The University of Helsinki with about 38,000 students is the oldest and largest university in Finland with the widest range of disciplines available. Admission to the university is selective - circa 15% of the yearly applicants are admitted and the admission is based on the result of admission examinations organized by the faculties and departments. The university is bilingual meaning teaching is provided both in Finnish and Swedish. In addition, many MA programmes are taught in English.

The University of Helsinki is located on four main campuses both in the centre of the city and in the outer ranges of Helsinki. Historically, the city center campus has been the center of activities since the 19th century. Nowadays, the the faculties of Theology, Law, Arts, Behavioural Sciences and Social Sciences plus administrative functions are located in the centre of Helsinki. Faculty of Science is located in Kumpula Campus area, four kilometers from the centre of Helsinki. The Faculty of Medicine is a part of the Meilahti Hospital District in north-west of the city centre. The Viikki campus is located in a semi-rural area of Viikki some 8 kilometres north-east of the city centre. It houses the Faculties of Agriculture and Forestry, Biosciences, Veterinary Medicine and Pharmacy.

Faculties of University of Helsinki

The university is organized in eleven faculties:
  • Faculty of Theology
  • Faculty of Law
  • Faculty of Medicine
  • Faculty of Arts
  • Faculty of Science
  • Faculty of Pharmacy
  • Faculty of Biosciences
  • Faculty of Behavioral Sciences
  • Faculty of Social Sciences
  • Faculty of Agriculture and Forestry
  • Faculty of Veterinary Medicine

Application period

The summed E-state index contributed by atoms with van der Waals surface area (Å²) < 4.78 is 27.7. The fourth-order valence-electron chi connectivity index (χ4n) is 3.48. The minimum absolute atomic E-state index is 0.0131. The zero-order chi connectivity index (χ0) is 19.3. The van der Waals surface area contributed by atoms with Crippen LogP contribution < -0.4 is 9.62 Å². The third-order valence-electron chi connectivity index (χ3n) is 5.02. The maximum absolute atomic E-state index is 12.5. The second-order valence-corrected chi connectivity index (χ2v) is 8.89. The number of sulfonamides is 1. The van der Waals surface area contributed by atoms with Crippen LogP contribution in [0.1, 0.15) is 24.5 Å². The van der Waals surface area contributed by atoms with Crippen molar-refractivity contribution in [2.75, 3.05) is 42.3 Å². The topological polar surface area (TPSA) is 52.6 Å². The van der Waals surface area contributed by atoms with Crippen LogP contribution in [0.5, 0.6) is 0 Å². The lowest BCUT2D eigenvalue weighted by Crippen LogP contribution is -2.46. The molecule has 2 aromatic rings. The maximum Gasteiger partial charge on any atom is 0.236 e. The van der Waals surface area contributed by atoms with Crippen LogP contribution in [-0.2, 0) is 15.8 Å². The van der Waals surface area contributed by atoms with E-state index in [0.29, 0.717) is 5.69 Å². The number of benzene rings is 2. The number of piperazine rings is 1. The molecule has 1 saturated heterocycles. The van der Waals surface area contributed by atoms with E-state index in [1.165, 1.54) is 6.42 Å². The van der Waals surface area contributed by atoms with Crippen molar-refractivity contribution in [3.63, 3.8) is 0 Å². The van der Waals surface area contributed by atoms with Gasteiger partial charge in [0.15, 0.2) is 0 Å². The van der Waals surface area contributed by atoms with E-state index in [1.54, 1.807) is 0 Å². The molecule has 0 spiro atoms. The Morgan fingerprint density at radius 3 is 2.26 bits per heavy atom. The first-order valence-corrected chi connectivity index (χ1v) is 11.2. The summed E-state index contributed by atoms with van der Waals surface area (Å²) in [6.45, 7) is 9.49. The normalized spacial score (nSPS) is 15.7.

The international application period for the English-speaking Bachelor's and all Master’s level studies at University of Helsinki is closed for 2009. The next application period (for  studies starting in the autumn of 2010) will begin in mid-November 2009 and closes on February 1, 2010.

The University of Helsinki has only one application period per year for undergraduate (students applying for a Bachelor's programme) and graduate students (students applying for a Master's programme).The online applicant e-registration can be accessed during the application period only.

The application deadlines for postgraduate applicants (holders of a Master’s degree or equivalent, applying for a PhD programme) vary according to the individual Faculty. More information is available at the postgraduate applicants webpages.

Undergraduate applicants

International undergraduate applicants are required to have completed secondary education (high school or upper/senior secondary school) and possess university eligibility in their home country.

It is important to note that admission to undergraduate programmes (leading to a Bachelor's degree) is only via an entrance examination in Finnish or Swedish. No entrance examinations are arranged in English, with the sole exception of the English Philology major.

For an extensive description on how to apply to various Faculties when you wish to attend a programme in Finnish or Swedish.

Graduate applicants

Students who already hold a Bachelor degree or are regarded as graduate applicants. Some regular Master's level programmes and, especially, all International Master's Degree Programmes offer graduate studies fully in English. There is no entrance examination for admission – graduate applicants are accepted on the basis of their current degree, motivation and language skills.

In addition, the Faculty of Law (LL.M. Diploma Programme) offers a further education programme in English. The LL.M. Diploma Programme is liable to charges.